Navigation Links
U of M research uncovers gene's contribution to asthma susceptibility
Date:9/23/2013

MINNEAPOLIS/ST. PAUL (09/23/2013) -- New research from the University of Minnesota College of Veterinary Medicine (CVM) has uncovered the role gene ORMDL3 plays in the disease asthma. ORMDL3, a gene recently linked to asthma susceptibility, has now been linked to the body's ability to recruit inflammatory cells during an airway allergic reaction. Study findings appear today in the journal Nature Communications.

U of M researchers including Srirama Rao, Ph.D., (P. Sriramarao), CVM professor in the Department of Veterinary and Biomedical Sciences and associate dean for research, as well as professor in the U of M Medical School's Division of Pulmonary, Allergy, Critical Care and Sleep Medicine, has identified a function of how ORMDL3 regulates the recruitment of inflammatory cells to airways, thus causing airway inflammation, in a mouse model.

Sung Gil Ha, Ph.D., a CVM post-doctoral fellow and the study's lead author, and colleagues have identified factors that up-regulate the ORMDL3 gene in specific white blood cells such as eosinophils during allergic asthma. Eosinophils are white blood cells intended to help protect the body from parasites; however, in the case of certain types of inflammation including exposure to allergens, instead of providing protection, they can cause tissue damage leading to asthma or other allergic disorders.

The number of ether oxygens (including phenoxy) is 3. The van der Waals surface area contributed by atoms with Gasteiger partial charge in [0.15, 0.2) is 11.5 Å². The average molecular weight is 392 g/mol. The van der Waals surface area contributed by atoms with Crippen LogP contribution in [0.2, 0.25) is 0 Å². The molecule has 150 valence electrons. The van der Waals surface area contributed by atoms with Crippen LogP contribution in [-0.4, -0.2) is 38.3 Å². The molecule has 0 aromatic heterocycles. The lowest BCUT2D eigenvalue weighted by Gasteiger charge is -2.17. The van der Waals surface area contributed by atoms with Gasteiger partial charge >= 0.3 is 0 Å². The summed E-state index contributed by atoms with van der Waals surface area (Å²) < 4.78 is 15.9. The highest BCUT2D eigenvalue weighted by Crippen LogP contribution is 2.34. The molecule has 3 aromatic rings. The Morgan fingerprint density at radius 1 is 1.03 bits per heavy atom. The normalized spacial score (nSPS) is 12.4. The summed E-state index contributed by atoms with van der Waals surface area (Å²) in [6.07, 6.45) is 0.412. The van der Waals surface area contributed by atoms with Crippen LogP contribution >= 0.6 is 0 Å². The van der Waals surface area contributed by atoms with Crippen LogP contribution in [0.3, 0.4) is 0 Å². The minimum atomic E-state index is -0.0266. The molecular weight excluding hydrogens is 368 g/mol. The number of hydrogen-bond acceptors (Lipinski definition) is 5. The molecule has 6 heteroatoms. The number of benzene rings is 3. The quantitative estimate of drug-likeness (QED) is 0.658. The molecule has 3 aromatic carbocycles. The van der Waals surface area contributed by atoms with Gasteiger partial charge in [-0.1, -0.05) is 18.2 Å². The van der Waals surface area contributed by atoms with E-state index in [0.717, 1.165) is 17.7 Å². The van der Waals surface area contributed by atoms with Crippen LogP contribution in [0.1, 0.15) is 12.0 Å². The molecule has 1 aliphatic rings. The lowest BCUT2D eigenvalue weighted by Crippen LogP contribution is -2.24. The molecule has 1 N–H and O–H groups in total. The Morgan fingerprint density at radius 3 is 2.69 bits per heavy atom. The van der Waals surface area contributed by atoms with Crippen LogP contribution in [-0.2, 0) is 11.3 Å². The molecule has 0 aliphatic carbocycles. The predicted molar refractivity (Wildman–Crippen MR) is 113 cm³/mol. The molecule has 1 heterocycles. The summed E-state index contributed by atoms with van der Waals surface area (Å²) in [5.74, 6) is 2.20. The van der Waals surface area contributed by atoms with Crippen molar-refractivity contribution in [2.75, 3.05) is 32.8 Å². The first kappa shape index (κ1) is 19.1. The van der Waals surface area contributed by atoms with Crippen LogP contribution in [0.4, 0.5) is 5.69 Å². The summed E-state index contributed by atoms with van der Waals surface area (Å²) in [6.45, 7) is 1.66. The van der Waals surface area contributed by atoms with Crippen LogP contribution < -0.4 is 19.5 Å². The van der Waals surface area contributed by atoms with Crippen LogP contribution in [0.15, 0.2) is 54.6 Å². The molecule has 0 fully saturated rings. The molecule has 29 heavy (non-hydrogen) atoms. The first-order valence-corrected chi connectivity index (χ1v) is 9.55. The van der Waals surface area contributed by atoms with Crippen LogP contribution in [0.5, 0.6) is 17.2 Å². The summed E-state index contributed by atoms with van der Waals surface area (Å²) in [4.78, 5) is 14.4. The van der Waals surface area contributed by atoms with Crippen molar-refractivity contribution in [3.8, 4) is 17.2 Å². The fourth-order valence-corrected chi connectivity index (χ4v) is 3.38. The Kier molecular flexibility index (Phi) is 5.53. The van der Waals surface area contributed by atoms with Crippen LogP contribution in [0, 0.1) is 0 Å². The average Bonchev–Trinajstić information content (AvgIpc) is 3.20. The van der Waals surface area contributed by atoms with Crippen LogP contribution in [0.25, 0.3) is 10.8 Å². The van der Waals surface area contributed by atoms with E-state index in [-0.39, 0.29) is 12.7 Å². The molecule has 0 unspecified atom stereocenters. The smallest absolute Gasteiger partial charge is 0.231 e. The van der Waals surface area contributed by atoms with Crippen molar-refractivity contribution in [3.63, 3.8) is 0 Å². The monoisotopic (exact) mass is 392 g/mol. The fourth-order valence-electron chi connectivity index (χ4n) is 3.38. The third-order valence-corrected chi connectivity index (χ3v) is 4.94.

Not much is known about the function of ORMDL3 in asthma. By silencing or over-expressing ORMDL3 in eosinophils, the group has identified molecules regulated by the gene. These molecules enable eosinophils to congregate in airways where they cause allergic inflammation.

When turning the ORMDL3 gene off, researchers found lower levels of integrins expressed on the surface of eosinophils, meaning a decreased ability of eosinophils to migrate and cause inflammation in the airways.

"While exciting, our finding is just one piece of the puzzle," said Rao. "The more we understand about various asthma susceptibility genes including ORMDL3, the better positioned we will be to strategize new treatment options."

The discovery provides momentum for future understanding of the pathogenesis of asthma and role of genetics in inflammatory allergic reactions. This research is not only relevant for asthma but potentially other allergic disorders such as those of the GI tract and skin. The American Academy of Allergy, Asthma & Immunology estimates the number of asthma suffers internationally at 300 million with 250,000 annual deaths attributed to the disease.

Genetic disposition can influence the severity or susceptibility to an asthmatic reaction to allergens or environmental factors such as stress and cold.

The ORMDL3 gene studied by U of M researchers has been linked to asthma in various ethnic groups worldwide.


'/>"/>

Contact: Miranda Taylor
tayl0551@umn.edu
612-626-2767
University of Minnesota Academic Health Center
Source:Eurekalert

Related biology news :